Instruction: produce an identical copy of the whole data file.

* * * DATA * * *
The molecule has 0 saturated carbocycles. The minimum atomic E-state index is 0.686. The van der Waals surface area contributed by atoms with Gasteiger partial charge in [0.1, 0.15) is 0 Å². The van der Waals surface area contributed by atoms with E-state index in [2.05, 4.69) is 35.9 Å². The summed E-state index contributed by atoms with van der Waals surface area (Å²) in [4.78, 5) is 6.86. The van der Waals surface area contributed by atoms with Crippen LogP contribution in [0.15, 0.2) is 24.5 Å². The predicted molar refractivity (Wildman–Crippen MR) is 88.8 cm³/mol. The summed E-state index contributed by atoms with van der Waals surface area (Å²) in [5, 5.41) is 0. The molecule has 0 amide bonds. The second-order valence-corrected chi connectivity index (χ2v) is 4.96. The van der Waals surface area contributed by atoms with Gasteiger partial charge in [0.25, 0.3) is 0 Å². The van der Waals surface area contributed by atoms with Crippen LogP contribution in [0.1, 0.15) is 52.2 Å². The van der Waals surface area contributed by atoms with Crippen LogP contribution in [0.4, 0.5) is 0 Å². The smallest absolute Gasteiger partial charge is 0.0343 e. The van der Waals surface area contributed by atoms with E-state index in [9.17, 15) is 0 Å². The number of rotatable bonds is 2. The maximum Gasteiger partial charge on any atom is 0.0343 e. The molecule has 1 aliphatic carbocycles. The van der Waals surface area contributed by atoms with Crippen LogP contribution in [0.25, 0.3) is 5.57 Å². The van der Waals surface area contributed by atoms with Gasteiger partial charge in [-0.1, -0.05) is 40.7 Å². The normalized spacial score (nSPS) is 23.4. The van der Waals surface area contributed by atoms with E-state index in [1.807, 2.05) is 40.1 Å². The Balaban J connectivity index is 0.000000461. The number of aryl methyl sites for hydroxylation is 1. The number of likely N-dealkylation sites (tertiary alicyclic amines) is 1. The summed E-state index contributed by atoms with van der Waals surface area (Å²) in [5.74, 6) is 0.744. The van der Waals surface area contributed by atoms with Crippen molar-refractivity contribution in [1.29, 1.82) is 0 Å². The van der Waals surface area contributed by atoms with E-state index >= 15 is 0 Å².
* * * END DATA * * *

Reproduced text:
The molecule has 0 saturated carbocycles. The minimum atomic E-state index is 0.686. The van der Waals surface area contributed by atoms with Gasteiger partial charge in [0.1, 0.15) is 0 Å². The van der Waals surface area contributed by atoms with E-state index in [2.05, 4.69) is 35.9 Å². The summed E-state index contributed by atoms with van der Waals surface area (Å²) in [4.78, 5) is 6.86. The van der Waals surface area contributed by atoms with Crippen LogP contribution in [0.15, 0.2) is 24.5 Å². The predicted molar refractivity (Wildman–Crippen MR) is 88.8 cm³/mol. The summed E-state index contributed by atoms with van der Waals surface area (Å²) in [5, 5.41) is 0. The molecule has 0 amide bonds. The second-order valence-corrected chi connectivity index (χ2v) is 4.96. The van der Waals surface area contributed by atoms with Gasteiger partial charge in [0.25, 0.3) is 0 Å². The van der Waals surface area contributed by atoms with Crippen LogP contribution in [0.1, 0.15) is 52.2 Å². The van der Waals surface area contributed by atoms with Crippen LogP contribution in [0.4, 0.5) is 0 Å². The smallest absolute Gasteiger partial charge is 0.0343 e. The van der Waals surface area contributed by atoms with E-state index in [9.17, 15) is 0 Å². The number of rotatable bonds is 2. The maximum Gasteiger partial charge on any atom is 0.0343 e. The molecule has 1 aliphatic carbocycles. The van der Waals surface area contributed by atoms with Crippen LogP contribution in [0.25, 0.3) is 5.57 Å². The van der Waals surface area contributed by atoms with Gasteiger partial charge in [-0.1, -0.05) is 40.7 Å². The normalized spacial score (nSPS) is 23.4. The van der Waals surface area contributed by atoms with E-state index in [1.807, 2.05) is 40.1 Å². The Balaban J connectivity index is 0.000000461. The number of aryl methyl sites for hydroxylation is 1. The number of likely N-dealkylation sites (tertiary alicyclic amines) is 1. The summed E-state index contributed by atoms with van der Waals surface area (Å²) in [5.74, 6) is 0.744. The van der Waals surface area contributed by atoms with Crippen molar-refractivity contribution in [1.29, 1.82) is 0 Å². The van der Waals surface area contributed by atoms with E-state index >= 15 is 0 Å².